The Irish surnames in use today are underpinned by a multitude of rich histories. The name O'Quigley originally appeared in Gaelic as O Coigligh, which may be derived from "coigeal," which denotes "unkempt hair."
Early Origins of the O'Quigley family
The surname O'Quigley was first found in County Mayo
(Irish: Maigh Eo) located on the West coast of the Republic of Ireland
in the province of Connacht
, where they held a family seat
from very ancient times.
Early History of the O'Quigley family
This web page shows only a small excerpt of our O'Quigley research.Another 323 words (23 lines of text) covering the years 1172, 1470, 1461 and 1468 are included under the topic Early O'Quigley History in all our PDF Extended History products and printed products wherever possible.
O'Quigley Spelling Variations
During the Middle Ages, a standardized literary language known by the general population of Ireland
was a thing of fiction. When a person's name was recorded by one of the few literate scribes, it was up that particular scribe to decide how to spell an individual's name. So a person could have several spelling variations
of his name recorded during a single lifetime. Research into the name O'Quigley revealed many variations, including O'Quigley, Quigley, Cogley, Quigly, Quigg, MacQuigg, McQuigge, O'Quigg, Twigg, Fivey and many more.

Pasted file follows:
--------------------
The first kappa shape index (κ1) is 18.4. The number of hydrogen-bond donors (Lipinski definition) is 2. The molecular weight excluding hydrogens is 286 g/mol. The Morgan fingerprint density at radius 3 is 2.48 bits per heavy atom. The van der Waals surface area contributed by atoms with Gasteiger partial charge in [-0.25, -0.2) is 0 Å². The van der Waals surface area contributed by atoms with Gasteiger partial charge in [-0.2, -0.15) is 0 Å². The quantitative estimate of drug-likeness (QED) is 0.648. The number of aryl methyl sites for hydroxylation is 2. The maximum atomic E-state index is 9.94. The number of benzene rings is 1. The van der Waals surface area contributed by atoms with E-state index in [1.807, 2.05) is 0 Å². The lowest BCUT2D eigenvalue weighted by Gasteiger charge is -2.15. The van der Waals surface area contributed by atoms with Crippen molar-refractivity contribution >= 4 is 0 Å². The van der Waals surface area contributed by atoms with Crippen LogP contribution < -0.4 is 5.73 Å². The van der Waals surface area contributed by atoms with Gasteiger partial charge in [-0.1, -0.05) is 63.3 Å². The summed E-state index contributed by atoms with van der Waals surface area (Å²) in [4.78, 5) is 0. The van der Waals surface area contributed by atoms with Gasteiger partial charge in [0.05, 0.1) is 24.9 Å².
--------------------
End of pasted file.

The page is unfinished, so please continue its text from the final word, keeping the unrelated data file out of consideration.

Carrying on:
Early Notables of the O'Quigley family (pre 1700)
Notable among the family name at this time was Patrick Cogley (died after 1470), an Irish Crown official, landowner and judge who was listed in 1461 as Master of the Rolls in Ireland
and... Another 34 words (2 lines of text) are included under the topic Early O'Quigley Notables in all our PDF Extended History products and printed products wherever possible.
Migration of the O'Quigley family to the New World and Oceana
Thousands of Irish left in their homeland in the 18th and 19th centuries to escape the religious and political discrimination they experienced primarily at the hands of the English, and in the search of a plot of land to call their own. These immigrants arrived at the eastern shores of North America, early on settling and breaking the land, and, later, building the bridges, canals, and railroads essential to the emerging nations of United States and Canada. Many others would toil for low wages in the dangerous factories of the day. Although there had been a steady migration of Irish to North America over these years, the greatest influx of Irish immigrants came to North America during the Great Potato Famine
of the late 1840s. Early North American immigration records have revealed a number of people bearing the Irish name O'Quigley or a variant listed above: Andrew, Hugh, James, John, Joseph, Neil, Thomas and William Quigg all arrived in Philadelphia between 1800 and 1870; Andrew, Charles, Daniel, Edward, Francis, George, Hugh, James, John, Michael, Patrick, Thomas and William Quigley all arrived in Philadelphia between 1800 and 1870.